The Mystery Music Program:  I don’t know the name of this program but it’s easy, intuitive and allows me to tag and sort hundreds and hundreds of MP3, WMA and other music files.

I’ll put in a good word for Fitday.com,  a weight loss/calorie tracker. It still sort of runs on my Dell laptop, but the wonderful charts and graphs that really inspired me no longer appear…and my diet program has stalled.

Let us now Praise Famous Apps

There must be millions of people like me with legacy software and/or older computers or hardware that gets sandbagged with every ‘upgrade.”  Some of us are  uninterested in upgrades and the latest bells and whistles – we just want what we have to work!

Sadly, there seem to be powerful forces bent on making us lose perfectly fine legacy programs and spend a ton of dough on new hardware, upgrades and apps.

But that’s me.  How about you? What legacy Apps do you have and love?  What hoops are you jumping through to keep them running?  Have you found any help, or any replacements?  Let us know in the comments!

Virge Randall is Senior Planet’s Managing Editor. She is also a freelance culture reporter who seeks out hidden gems and unsung (or undersung) treasures for Straus Newspapers; her blog “Don’t Get Me Started” puts a quirky new spin on Old School New York City. Send  Open Thread suggestions to editor@seniorplanet.org.

COMMENTS

7 responses to “Open Thread Update: Are We Appy Yet?

  1. I have a check-writing program that I have used for about 20 years. I use it to make checks and maintain a check register of payments made for my regular living expenses. I have a tower with a disc drive and running Windows 7, to keep my legacy check writing app.
    M. Ellington

  2. What an eye opening and useful article. Thanks for sharing. Would love to see more about how to engage seniors in reading and other. Maybe you have worked your entire life five or more days per week, and you have always dreamed of unlimited time to just relax with no schedule. That is a kind of retirement that many people dream of. So what does that look like?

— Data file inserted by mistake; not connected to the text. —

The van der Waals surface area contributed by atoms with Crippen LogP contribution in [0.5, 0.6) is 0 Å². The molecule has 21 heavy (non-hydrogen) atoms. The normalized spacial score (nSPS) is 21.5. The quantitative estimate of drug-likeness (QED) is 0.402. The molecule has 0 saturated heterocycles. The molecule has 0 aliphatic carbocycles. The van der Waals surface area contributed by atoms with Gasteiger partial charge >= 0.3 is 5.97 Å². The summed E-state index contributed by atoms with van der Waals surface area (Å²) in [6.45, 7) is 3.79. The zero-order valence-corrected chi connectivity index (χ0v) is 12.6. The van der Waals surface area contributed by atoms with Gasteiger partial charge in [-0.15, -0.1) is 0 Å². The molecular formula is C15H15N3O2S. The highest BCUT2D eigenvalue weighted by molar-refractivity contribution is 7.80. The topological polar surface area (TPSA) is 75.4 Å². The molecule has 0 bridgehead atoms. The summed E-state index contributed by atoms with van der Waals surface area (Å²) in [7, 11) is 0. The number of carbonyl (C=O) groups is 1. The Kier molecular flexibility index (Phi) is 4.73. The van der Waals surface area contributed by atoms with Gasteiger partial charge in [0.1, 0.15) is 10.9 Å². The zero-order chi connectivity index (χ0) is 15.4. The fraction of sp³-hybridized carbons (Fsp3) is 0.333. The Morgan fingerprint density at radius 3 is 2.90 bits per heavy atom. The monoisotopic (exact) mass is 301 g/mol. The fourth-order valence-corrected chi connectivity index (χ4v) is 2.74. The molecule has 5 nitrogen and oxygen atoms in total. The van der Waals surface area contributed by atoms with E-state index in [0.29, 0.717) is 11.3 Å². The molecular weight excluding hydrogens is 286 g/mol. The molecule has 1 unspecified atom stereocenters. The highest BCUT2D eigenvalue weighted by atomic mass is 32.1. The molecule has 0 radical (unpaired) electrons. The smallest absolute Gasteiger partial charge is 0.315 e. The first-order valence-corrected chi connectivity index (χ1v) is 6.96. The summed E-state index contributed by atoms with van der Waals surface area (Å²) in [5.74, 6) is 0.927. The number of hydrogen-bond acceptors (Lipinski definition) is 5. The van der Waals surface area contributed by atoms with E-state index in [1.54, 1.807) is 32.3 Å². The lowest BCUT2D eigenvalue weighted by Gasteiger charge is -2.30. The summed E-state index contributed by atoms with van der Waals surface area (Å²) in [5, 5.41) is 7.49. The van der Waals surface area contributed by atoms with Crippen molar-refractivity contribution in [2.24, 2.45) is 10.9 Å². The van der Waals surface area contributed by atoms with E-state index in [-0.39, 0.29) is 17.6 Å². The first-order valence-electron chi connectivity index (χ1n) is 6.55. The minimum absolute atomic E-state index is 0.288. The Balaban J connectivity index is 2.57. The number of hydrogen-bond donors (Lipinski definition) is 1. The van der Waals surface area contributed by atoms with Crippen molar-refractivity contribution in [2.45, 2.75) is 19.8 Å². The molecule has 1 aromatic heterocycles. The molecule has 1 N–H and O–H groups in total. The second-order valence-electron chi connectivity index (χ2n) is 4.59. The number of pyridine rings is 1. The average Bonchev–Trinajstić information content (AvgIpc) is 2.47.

3. Similar to Dave’s comment on smart sprinklers and how he will never go back to the old one, I think these newer apps should warrant all of us to ask of ourselves…1. Is it worth it for us to sustain the energy and resources to maintain legacy apps or systems? 2. What value can we derive from new apps that we possibly couldn’t have with our legacy system? A life changer for me is a piece of paper with all my usernames and passwords. For the last several years, I’ve have password manager app.

  4. You’ll love this one, it’s legacy all right (but un-appy –.)
    I own old “floppy” diskettes (small, square, rigid) AND an old Dell drive and cable … but what can I connect to the drive so I can access diskette files (Word)?
    Can you spell O B S O L E T E ?

  5. I used to love and adore the Kindle app that allowed me to read books on my phone, my tablet, or my computer, not to mention my original Kindle. But the odd thing now is that the Kindle has ceased to update and won’t let me read the newer books. The newer apps sometimes ‘disappear’ a book that’s been on them for reasons best known only to them. And Amazon won’t let the tablet buy new books. Why? Why? Why? Who makes these quirky rules? It’s enough to drive a person back to real books! Hahaha

  6. Hi Virge,
    I always loved the mechanical sprinkler clock where I could see everything at a glance, twist a knob and spin it to do anything I wanted.
    Then we got programmable sprinkler clocks. Every tweak required finding the manual and reading for 30 minutes to figure out how to add 5 minutes to one sprinkler circuit while squinting at the tiny, dim window.
    There’s now a way that’s better! Orbit B-Hyve – turn sprinklers on and off with my phone, and program it while sitting in my living room!